Leather is used to to make shoes, coats, watches, couches, purses, belts, and even to line the seats of our cars.
It is seen as a high quality material with many benefits. It’s stylish, durable, breathable, and considered quite valuable. Unfortunately, as consumers, we are not informed of how the industry functions, and the unethical practices taking place in the leather industry. Here are a few points to consider when purchasing leather products.
1) It is a profit driven business
There is a common notion that leather is a resourceful way to utilize the full body of the over 56 billion farmed land animals we kill annually. While this is somewhat true, there are many drawbacks and negative results of the leather industry that need to be considered. As much as we’d like to think other wise, the leather industry is not driven by waste conscious altruism. Like most things in today’s society, leather production is part of a money making business with the goal of maximizing profits.
There is an important economic interdependence between factory farming and the leather trade. In fact, one of the biggest reasons meat is so cheap, aside from government subsidies, is because slaughterhouse byproducts, (such as leather) are so profitable. In other words, the meat industry isn’t sustainable on it’s own. It relies on skin sales to remain profitable.
The value of cattle hides and animal skins, represents about 5-10% of the market value of an animal, thus making it the most economically important byproduct of the meat packing industry.  In fact, The leather industry generates more than $53.8 billion USD worldwide each year.
2) The Animals
Another issue at hand, is an obvious one. Most leather comes from cows raised in the meat and dairy industries. These cows are not only confined and enslaved against their will, but they also endure horrific procedures such as castration, branding (which causes third-degree burns), tail-docking, and dehorning—all without painkillers.
Though majority of leather comes from the bodies of cows, pigs, goats, and sheep, there is an increasing demand for the skin of exotic animals, including alligators, snakes, ostriches, and kangaroos.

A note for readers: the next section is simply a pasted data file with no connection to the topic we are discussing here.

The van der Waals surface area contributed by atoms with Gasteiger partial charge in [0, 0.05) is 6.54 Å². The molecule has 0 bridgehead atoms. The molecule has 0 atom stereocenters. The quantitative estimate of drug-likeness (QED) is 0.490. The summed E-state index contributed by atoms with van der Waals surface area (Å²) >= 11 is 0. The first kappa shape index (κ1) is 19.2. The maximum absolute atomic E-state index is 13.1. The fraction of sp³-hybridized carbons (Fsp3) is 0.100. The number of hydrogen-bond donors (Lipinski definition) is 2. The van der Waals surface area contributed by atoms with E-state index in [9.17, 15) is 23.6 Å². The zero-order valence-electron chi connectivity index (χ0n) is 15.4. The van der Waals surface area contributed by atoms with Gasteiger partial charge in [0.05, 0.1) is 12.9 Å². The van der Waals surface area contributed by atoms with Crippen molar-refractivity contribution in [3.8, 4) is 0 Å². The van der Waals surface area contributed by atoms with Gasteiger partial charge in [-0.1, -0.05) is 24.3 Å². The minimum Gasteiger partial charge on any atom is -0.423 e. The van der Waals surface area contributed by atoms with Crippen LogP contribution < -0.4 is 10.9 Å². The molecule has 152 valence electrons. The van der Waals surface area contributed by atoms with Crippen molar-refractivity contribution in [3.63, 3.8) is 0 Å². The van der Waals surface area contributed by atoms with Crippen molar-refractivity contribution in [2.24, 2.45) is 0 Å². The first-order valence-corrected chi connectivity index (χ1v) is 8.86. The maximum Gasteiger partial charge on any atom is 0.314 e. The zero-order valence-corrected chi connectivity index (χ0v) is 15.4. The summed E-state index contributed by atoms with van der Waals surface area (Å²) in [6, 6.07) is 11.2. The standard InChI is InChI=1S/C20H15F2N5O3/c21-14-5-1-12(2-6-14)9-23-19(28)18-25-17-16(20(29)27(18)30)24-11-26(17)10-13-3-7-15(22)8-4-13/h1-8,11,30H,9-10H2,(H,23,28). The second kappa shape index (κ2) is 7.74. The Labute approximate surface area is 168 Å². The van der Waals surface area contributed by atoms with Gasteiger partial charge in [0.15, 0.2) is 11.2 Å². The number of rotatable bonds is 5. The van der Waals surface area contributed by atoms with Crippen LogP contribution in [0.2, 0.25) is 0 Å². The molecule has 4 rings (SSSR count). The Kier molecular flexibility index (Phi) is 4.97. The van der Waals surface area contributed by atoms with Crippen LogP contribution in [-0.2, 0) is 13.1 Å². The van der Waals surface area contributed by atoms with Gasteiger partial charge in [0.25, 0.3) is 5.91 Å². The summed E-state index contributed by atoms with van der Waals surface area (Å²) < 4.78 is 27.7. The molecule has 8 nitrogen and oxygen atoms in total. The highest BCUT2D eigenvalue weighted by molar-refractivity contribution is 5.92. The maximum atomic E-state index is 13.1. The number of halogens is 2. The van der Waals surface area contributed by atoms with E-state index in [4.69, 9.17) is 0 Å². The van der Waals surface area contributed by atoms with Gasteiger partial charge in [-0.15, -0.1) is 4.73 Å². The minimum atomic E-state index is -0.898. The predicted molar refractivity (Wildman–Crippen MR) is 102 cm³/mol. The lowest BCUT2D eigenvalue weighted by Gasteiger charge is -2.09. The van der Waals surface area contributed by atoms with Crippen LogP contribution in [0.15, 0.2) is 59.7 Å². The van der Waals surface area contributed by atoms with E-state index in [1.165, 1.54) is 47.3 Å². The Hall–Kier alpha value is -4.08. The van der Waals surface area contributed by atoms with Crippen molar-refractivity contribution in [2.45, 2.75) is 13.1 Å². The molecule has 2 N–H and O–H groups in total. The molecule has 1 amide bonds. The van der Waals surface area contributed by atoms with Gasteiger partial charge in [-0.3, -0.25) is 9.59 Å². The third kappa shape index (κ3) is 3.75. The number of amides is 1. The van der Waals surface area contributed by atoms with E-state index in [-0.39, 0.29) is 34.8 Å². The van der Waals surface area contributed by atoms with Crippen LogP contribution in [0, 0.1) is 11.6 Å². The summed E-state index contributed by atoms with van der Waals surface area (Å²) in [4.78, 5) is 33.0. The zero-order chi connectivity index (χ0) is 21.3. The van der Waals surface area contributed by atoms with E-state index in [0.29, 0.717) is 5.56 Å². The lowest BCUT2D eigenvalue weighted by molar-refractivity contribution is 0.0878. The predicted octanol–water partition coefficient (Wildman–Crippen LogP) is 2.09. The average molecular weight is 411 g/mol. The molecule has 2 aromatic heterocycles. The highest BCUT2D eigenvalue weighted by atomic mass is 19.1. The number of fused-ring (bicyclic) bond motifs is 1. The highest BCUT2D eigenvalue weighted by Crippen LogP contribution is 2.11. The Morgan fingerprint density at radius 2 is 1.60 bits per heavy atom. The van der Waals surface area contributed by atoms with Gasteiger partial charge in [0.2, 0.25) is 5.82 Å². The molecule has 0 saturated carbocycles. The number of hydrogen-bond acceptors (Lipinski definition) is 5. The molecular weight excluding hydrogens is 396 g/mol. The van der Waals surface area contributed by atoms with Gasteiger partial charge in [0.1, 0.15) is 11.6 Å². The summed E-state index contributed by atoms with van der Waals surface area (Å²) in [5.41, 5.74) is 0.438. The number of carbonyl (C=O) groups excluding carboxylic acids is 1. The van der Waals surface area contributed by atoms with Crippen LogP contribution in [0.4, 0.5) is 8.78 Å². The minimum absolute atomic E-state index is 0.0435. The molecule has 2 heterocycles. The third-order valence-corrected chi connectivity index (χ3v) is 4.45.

Because leather is normally not labeled, you never really know where (or whom) it came from. It is important to be aware of various terms allocated for the skins of different animals that can be misleading:
- Suede- lambs, goats, pigs, steer and calves
- Buck skin- deer
- K Leather- skin of kangaroos
- Cashmere- undercoats of cashmere goats
- Angora- fur of bunnies
- Shearling- sheep skin
Because the skins of animals is the most economically important byproduct of the meat industry, purchasing leather directly contributes to the horrors of factory farms and slaughterhouses.
3) The Forgotten Victims
However, innocent animals are not the only victims of the industry. Unfortunately, individuals of developing countries who work in tanneries suffer very poor working condition and tragic health problems. These includes slips and falls on improperly drained floors; exposure to lime, tanning liquor, acids, bases, solvents, disinfectants, and other toxic chemicals, and injury from heavy machinery are all terrifyingly real hazards. Workers and individuals living nearby tanneries also suffer a very high risk of different types of cancers, including leukemia. 
Unfortunately, the tanning industry has various negative impact on our environment as well. The primary environmental threat involves the dumping of solid and liquid waste that contains leftover chromium and other hazardous compounds.
Even in fully modernized and carefully managed facilities, it is nearly impossible to reclaim all of the pollutants generated by the tanning process. In fact, 70 percent of an untreated hide is eventually discarded as solid waste—the hair, fat, meat, sinew, all goes straight into the trash. 
You probably have leather products at home. Truth is, the harm is done and there’s not much you can do. Replacing these products with vegan alternatives may not be an option, however, if you are uncomfortable continuing to use these products, there is always an option of selling them (at a garage sale, online, ect.) or simply giving them away.
Though you may have leather products right now, what you do from this day forward, is what really matters.
There are loads of alternatives to leather that look and feel very similar, but do not involve the cruelty and harm of leather. When shopping, look for alternative, cruelty-free materials that imitate leather; including faux leather, pleather, synthetic leather, various man-made leathers, waxed cotton, and imitation leather. Here is a quick reference guide of companies that sell products that are either vegan or else sell alternatives to leather, fur, or down.
Now that you are aware of the truth behind the leather industry, it is time to ask yourself is this is something you want to be a part of. Next time you’re shopping, think about how your purchases are affecting the world and if they’re reflecting your values.